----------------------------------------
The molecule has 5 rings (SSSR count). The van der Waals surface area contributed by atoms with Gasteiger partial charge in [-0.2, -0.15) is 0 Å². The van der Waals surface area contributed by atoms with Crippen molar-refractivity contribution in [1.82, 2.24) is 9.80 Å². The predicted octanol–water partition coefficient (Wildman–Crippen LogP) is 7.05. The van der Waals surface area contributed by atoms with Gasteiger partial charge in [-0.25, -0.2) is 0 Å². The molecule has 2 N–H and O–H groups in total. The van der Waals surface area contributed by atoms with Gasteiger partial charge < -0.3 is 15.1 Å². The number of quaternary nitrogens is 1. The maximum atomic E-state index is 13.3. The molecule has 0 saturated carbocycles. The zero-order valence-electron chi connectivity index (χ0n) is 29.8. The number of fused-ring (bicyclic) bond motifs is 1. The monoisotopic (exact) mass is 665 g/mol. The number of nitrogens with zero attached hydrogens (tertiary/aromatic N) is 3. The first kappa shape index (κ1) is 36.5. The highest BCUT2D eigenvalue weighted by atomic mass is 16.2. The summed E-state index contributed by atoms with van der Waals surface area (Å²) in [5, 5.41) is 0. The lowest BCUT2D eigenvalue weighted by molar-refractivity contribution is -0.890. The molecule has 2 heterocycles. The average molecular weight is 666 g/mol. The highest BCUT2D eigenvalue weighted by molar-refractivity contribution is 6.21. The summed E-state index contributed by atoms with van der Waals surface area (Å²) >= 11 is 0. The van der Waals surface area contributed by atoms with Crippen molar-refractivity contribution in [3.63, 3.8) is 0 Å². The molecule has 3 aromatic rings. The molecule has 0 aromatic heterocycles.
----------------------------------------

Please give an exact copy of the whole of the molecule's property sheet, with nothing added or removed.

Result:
The molecule has 5 rings (SSSR count). The van der Waals surface area contributed by atoms with Gasteiger partial charge in [-0.2, -0.15) is 0 Å². The van der Waals surface area contributed by atoms with Crippen molar-refractivity contribution in [1.82, 2.24) is 9.80 Å². The predicted octanol–water partition coefficient (Wildman–Crippen LogP) is 7.05. The van der Waals surface area contributed by atoms with Gasteiger partial charge in [-0.25, -0.2) is 0 Å². The molecule has 2 N–H and O–H groups in total. The van der Waals surface area contributed by atoms with Gasteiger partial charge < -0.3 is 15.1 Å². The number of quaternary nitrogens is 1. The maximum atomic E-state index is 13.3. The molecule has 0 saturated carbocycles. The zero-order valence-electron chi connectivity index (χ0n) is 29.8. The number of fused-ring (bicyclic) bond motifs is 1. The monoisotopic (exact) mass is 665 g/mol. The number of nitrogens with zero attached hydrogens (tertiary/aromatic N) is 3. The first kappa shape index (κ1) is 36.5. The highest BCUT2D eigenvalue weighted by atomic mass is 16.2. The summed E-state index contributed by atoms with van der Waals surface area (Å²) in [5, 5.41) is 0. The lowest BCUT2D eigenvalue weighted by molar-refractivity contribution is -0.890. The molecule has 2 heterocycles. The average molecular weight is 666 g/mol. The highest BCUT2D eigenvalue weighted by molar-refractivity contribution is 6.21. The summed E-state index contributed by atoms with van der Waals surface area (Å²) >= 11 is 0. The van der Waals surface area contributed by atoms with Crippen molar-refractivity contribution in [3.63, 3.8) is 0 Å². The molecule has 3 aromatic rings. The molecule has 0 aromatic heterocycles.